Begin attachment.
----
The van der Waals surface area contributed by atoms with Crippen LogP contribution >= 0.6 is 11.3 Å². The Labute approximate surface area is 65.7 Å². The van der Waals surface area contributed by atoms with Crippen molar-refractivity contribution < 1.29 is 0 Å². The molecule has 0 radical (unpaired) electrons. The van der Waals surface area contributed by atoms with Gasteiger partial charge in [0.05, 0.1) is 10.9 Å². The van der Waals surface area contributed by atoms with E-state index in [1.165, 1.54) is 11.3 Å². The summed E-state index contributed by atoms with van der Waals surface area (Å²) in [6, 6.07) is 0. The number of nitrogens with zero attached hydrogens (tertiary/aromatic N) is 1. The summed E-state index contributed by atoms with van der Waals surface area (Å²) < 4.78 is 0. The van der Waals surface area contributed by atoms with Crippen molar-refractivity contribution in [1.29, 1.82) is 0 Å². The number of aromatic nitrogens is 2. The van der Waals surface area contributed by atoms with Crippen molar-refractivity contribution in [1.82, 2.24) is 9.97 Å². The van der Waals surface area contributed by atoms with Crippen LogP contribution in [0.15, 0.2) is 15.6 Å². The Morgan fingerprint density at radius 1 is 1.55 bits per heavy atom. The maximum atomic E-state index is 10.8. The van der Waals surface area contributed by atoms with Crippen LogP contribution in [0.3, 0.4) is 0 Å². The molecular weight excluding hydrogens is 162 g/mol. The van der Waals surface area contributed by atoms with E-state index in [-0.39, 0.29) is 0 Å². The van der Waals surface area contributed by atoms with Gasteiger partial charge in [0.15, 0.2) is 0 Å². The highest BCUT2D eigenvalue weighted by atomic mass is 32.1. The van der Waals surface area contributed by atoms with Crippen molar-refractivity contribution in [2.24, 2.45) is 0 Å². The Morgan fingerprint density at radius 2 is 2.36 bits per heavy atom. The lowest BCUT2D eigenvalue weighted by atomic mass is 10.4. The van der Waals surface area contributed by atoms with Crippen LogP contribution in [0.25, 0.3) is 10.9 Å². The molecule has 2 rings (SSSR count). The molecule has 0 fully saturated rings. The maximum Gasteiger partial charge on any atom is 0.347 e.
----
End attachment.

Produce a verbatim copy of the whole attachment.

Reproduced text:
The van der Waals surface area contributed by atoms with Crippen LogP contribution >= 0.6 is 11.3 Å². The Labute approximate surface area is 65.7 Å². The van der Waals surface area contributed by atoms with Crippen molar-refractivity contribution < 1.29 is 0 Å². The molecule has 0 radical (unpaired) electrons. The van der Waals surface area contributed by atoms with Gasteiger partial charge in [0.05, 0.1) is 10.9 Å². The van der Waals surface area contributed by atoms with E-state index in [1.165, 1.54) is 11.3 Å². The summed E-state index contributed by atoms with van der Waals surface area (Å²) in [6, 6.07) is 0. The number of nitrogens with zero attached hydrogens (tertiary/aromatic N) is 1. The summed E-state index contributed by atoms with van der Waals surface area (Å²) < 4.78 is 0. The van der Waals surface area contributed by atoms with Crippen molar-refractivity contribution in [1.29, 1.82) is 0 Å². The number of aromatic nitrogens is 2. The van der Waals surface area contributed by atoms with Crippen molar-refractivity contribution in [1.82, 2.24) is 9.97 Å². The van der Waals surface area contributed by atoms with Crippen LogP contribution in [0.15, 0.2) is 15.6 Å². The Morgan fingerprint density at radius 1 is 1.55 bits per heavy atom. The maximum atomic E-state index is 10.8. The van der Waals surface area contributed by atoms with Crippen LogP contribution in [0.3, 0.4) is 0 Å². The molecular weight excluding hydrogens is 162 g/mol. The van der Waals surface area contributed by atoms with E-state index in [-0.39, 0.29) is 0 Å². The van der Waals surface area contributed by atoms with Gasteiger partial charge in [0.15, 0.2) is 0 Å². The highest BCUT2D eigenvalue weighted by atomic mass is 32.1. The van der Waals surface area contributed by atoms with Crippen molar-refractivity contribution in [2.24, 2.45) is 0 Å². The Morgan fingerprint density at radius 2 is 2.36 bits per heavy atom. The lowest BCUT2D eigenvalue weighted by atomic mass is 10.4. The van der Waals surface area contributed by atoms with Crippen LogP contribution in [0.25, 0.3) is 10.9 Å². The molecule has 2 rings (SSSR count). The molecule has 0 fully saturated rings. The maximum Gasteiger partial charge on any atom is 0.347 e.